Painting of the Month
Jan Gossaert, 'A Young Princess (Dorothea of Denmark?)', about 1530
Who is the sitter in this wonderfully expressive portrait?
The dress of this child, aged perhaps nine or ten, is too magnificent for her to be anyone other than the daughter of a wealthy and very important lord. Her sleeves are embroidered with gold thread and pearls, as is her snood. Now faded, the blue of her sleeves would originally have been a bright purple and the red of her bodice would have shone vibrantly.
The only young girls in Gossaert’s part of Europe (the Low Countries) at this time who are likely to have worn such elaborate clothing were the daughters of the King of Demark; Christina and Dorothea. A further clue lies in an earlier portrait of Gossaert’s (now in the Royal Collection) – of the sisters alongside their brother – and it’s possible to see a likeness between the Dorothea in that painting and this girl.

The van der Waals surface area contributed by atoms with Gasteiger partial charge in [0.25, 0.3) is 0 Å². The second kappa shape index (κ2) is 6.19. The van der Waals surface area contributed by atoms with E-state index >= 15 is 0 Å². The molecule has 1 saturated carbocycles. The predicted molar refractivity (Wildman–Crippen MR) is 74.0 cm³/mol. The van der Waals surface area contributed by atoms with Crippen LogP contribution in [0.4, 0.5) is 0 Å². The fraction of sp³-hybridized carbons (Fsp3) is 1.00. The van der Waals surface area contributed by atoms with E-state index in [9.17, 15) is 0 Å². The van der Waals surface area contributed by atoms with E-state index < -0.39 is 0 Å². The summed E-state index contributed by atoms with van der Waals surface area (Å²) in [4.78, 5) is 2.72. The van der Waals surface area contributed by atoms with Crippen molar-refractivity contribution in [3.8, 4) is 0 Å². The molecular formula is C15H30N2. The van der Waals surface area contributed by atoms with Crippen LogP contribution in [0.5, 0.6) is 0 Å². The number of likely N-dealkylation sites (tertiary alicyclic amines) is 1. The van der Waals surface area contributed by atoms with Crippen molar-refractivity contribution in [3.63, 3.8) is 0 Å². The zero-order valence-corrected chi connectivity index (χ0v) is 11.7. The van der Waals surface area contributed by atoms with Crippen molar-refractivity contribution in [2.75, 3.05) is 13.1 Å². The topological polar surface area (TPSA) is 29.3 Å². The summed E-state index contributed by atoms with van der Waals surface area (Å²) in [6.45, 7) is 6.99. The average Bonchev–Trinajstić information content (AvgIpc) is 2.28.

Their father, King Christian II of Denmark, was deposed in 1523 – a fact perhaps alluded to in this painting. Dorothea holds an armillary sphere (an astronomical device), and draws our attention to a particular point – roughly 55 degrees north of the equator. Copenhagen is roughly 56 degrees north, a deliberate reference perhaps to her father’s lost kingdom. The sphere, or world, is upside down – surely a deliberate move, given Gossaert’s knowledge – hinting further to the upended order of a king forced into exile.
View the painting in the Image Viewer.